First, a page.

The Dynamiter

Page 93

I am a dangerous and wicked girl. My name is Clara Luxmore. I was never nearer Cuba than Penzance. From first to last I have cheated and played with you. And what I am I dare not even name to you in words. Indeed, until to-day, until the sleepless watches of last night, I never grasped the depth and foulness of my guilt.'

The young man looked upon her aghast. Then a generous current poured along his veins. 'That is all one,' he said. 'If you be all you say, you have the greater need of me.'

'Is it possible,' she exclaimed, 'that I have schemed in vain? And will nothing drive you from this house of death?'

'Of death?' he echoed.

'Death!' she cried: 'death! In that box that you have dragged about London and carried on your defenceless shoulders, sleep, at the trigger's mercy, the destroying energies of dynamite.'

'My God!' cried Harry.

'Ah!' she continued wildly, 'will you flee now? At any moment you may hear the click that sounds the ruin of this building. I was sure M'Guire was wrong; this morning, before day, I flew to Zero; he confirmed my fears; I beheld you, my beloved Harry, fall a victim to my own contrivances. I knew then I loved you--Harry, will you go now? Will you not spare me this unwilling crime?'

Harry remained speechless, his eyes fixed upon the box: at last he turned to her.

'Is it,' he asked hoarsely, 'an infernal machine?'

Her lips formed the word 'Yes,' which her voice refused to utter.

With fearful curiosity, he drew near and bent above the box; in that still chamber, the ticking was distinctly audible; and at the measured sound, the blood flowed back upon his heart.

'For whom?' he asked.

'What matters it,' she cried, seizing him by the arm. 'If you may still be saved, what matter questions?'

'God in heaven!' cried Harry. 'And the Children's Hospital! At whatever cost, this damned contrivance must be stopped!'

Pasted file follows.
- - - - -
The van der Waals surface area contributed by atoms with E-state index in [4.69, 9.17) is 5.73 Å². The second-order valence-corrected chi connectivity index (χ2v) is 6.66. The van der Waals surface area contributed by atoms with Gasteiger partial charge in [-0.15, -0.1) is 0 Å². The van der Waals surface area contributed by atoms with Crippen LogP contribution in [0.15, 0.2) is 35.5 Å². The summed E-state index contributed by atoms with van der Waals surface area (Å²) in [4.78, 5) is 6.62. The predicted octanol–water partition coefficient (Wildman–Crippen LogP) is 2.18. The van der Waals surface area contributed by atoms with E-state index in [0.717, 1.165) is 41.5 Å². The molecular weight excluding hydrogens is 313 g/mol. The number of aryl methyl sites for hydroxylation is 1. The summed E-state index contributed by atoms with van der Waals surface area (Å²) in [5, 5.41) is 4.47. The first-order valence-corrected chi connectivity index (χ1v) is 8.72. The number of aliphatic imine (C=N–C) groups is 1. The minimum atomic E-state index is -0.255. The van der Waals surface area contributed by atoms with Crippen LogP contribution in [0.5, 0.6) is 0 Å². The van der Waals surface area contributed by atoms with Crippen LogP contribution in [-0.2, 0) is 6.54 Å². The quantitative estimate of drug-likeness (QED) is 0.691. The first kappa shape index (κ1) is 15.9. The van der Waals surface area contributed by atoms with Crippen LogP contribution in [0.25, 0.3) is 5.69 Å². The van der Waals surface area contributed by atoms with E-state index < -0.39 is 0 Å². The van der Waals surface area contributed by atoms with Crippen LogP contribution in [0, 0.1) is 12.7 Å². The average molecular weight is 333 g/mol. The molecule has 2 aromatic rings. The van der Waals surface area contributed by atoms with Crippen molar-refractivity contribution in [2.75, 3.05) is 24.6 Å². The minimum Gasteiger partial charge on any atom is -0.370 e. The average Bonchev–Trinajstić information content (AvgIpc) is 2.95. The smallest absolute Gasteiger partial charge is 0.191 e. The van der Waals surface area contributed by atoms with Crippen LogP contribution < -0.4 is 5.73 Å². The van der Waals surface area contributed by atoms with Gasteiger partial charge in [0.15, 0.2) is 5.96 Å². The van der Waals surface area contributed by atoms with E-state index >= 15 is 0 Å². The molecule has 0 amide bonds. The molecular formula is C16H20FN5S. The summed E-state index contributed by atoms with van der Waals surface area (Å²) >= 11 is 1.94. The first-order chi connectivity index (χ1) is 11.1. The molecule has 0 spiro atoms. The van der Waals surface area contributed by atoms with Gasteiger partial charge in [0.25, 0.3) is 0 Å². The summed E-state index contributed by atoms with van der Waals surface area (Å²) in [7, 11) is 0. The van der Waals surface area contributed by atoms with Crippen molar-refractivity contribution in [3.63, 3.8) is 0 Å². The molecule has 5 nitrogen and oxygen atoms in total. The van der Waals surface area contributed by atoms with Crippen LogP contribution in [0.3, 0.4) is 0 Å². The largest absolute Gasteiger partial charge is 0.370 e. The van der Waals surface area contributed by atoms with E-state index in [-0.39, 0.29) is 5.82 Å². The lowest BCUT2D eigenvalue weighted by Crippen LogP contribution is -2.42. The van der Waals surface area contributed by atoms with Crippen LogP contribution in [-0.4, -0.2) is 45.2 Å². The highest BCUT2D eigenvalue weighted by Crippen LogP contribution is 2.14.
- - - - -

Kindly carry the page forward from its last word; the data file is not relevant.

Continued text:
'It cannot,' she gasped. 'The power of man cannot avert the blow. But you, Harry--you, my beloved--you may still--'

And then from the box that lay so quietly in the corner, a sudden catch was audible, like the catch of a clock before it strikes the hour. For one second the two stared at each other with lifted brows and stony eyes. Then Harry, throwing one arm over his face, with the other clutched the girl to his breast and staggered against the wall.

A dull and startling thud resounded through the room; their eyes blinked against the coming horror; and still clinging together like drowning people, they fell to the floor. Then followed a prolonged and strident hissing as from the indignant pit; an offensive stench seized them by the throat; the room was filled with dense and choking fumes.

Presently these began a little to disperse: and when at length they drew themselves, all limp and shaken, to a sitting posture, the first object that greeted their vision was the box reposing uninjured in its corner, but still leaking little wreaths of vapour round the lid.

'Oh, poor Zero!' cried the girl, with a strange sobbing laugh. 'Alas, poor Zero! This will break his heart!'


Somerset ran straight upstairs; the door of the drawing-room, contrary to all custom, was unlocked; and bursting in, the young man found Zero seated on a sofa in an attitude of singular dejection. Close beside him stood an untasted grog, the mark of strong preoccupation. The room besides was in confusion: boxes had been tumbled to and fro; the floor was strewn with keys and other implements; and in the midst of this disorder lay a lady's glove.

'I have come,' cried Somerset, 'to make an end of this. Either you will instantly abandon all your schemes, or (cost what it may) I will denounce you to the police.'

'Ah!' replied Zero, slowly shaking his head. 'You are too late, dear fellow! I am already at the end of all my hopes, and fallen to be a laughing-stock and mockery. My reading,' he added, with a gentle despondency of manner, 'has not been much among romances; yet I recall from one a phrase that depicts my present state with critical exactitude; and you behold me sitting here "like a burst drum."'

'What has befallen you?' cried Somerset.

Robert Louis Stevenson
Classic Literature Library

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